This class, co-sponsored with Compassionate Care Initiative, will cover the basics of T'ai Chi, a martial art form developed in China centuries ago for self defense. Aside from the many physical benefits of T'ai Chi, the slow, continuous, and flowing movements of the practice lower stress; promote resilience; and enhance focus and concentration. Performed quietly in unison with a group, T’ai Chi also can increase harmony among particpants.
Learn more about the benefits of practicing T’ai Chi
While the movements improve physical health, the meditative aspects of T’ai Chi also improve emotional well-being and decrease the effects of depression and anxiety. Additionally, learning a new skill improves neural pathways, fundamentally rewiring the brain.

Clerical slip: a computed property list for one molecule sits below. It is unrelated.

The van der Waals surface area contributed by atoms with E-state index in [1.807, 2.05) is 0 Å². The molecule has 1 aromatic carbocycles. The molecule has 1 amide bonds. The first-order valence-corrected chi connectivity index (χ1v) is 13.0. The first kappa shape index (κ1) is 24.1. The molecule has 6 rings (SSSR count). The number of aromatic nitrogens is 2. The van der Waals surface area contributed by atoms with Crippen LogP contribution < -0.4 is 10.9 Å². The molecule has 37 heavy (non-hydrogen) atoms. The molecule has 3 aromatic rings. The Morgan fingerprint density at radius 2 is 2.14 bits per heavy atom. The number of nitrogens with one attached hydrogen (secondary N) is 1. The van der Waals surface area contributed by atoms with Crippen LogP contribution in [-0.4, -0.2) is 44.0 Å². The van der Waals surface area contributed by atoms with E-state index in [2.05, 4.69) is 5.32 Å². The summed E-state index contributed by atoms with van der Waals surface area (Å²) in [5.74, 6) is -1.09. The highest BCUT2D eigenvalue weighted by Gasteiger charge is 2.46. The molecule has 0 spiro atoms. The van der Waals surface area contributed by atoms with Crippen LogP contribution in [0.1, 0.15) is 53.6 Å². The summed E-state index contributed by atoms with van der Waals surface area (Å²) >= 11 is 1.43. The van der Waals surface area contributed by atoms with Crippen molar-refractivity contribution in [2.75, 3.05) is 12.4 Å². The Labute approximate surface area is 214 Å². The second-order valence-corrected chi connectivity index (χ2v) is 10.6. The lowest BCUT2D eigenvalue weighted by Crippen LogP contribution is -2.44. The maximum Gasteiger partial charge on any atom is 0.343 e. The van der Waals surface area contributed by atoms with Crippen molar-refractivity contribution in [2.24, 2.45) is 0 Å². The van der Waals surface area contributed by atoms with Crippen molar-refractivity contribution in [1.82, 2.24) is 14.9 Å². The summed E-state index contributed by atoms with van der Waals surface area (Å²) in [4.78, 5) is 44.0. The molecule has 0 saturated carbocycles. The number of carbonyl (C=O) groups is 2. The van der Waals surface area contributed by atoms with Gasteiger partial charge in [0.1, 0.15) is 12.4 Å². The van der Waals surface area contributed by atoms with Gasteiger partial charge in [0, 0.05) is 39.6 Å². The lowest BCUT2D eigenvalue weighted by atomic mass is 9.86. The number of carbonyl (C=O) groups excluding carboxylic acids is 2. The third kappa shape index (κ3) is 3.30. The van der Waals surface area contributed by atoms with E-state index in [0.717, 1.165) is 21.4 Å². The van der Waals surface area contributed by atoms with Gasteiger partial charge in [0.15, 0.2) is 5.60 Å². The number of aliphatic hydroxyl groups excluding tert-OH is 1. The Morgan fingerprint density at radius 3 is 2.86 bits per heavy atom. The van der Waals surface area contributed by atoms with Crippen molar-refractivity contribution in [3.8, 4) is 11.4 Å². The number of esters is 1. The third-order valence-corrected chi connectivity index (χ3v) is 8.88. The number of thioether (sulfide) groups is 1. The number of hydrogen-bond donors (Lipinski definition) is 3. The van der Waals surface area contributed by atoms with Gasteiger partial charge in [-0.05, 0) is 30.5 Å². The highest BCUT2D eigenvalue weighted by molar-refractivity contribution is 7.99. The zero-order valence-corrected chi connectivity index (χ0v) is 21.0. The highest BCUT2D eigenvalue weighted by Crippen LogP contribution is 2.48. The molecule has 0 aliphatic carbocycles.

A 2008 American College Health Survey at Arizona State University (ASU) found that the most frequent factors negatively impacting academic performance within the last 12 months were stress (20.3%), sleep difficulties (16.5%), and anxiety (14.6%). A meta-analysis found T’ai Chi to have a moderate effect on symptoms of anxiety (Hedges’ g = 0.66, in Wang et al., 2010.) T’ai Chi classes at ASU demonstrated that increased mindfulness was associated with improved sleep, self-regulatory self-efficacy, mood, and perception of stress (Caldwell et al., 2010, 2011). There were increases in the capacity for mindfulness and improved sleep across the semester for T’ai Chi students while no change was detected in the control group (Caldwell 2011).
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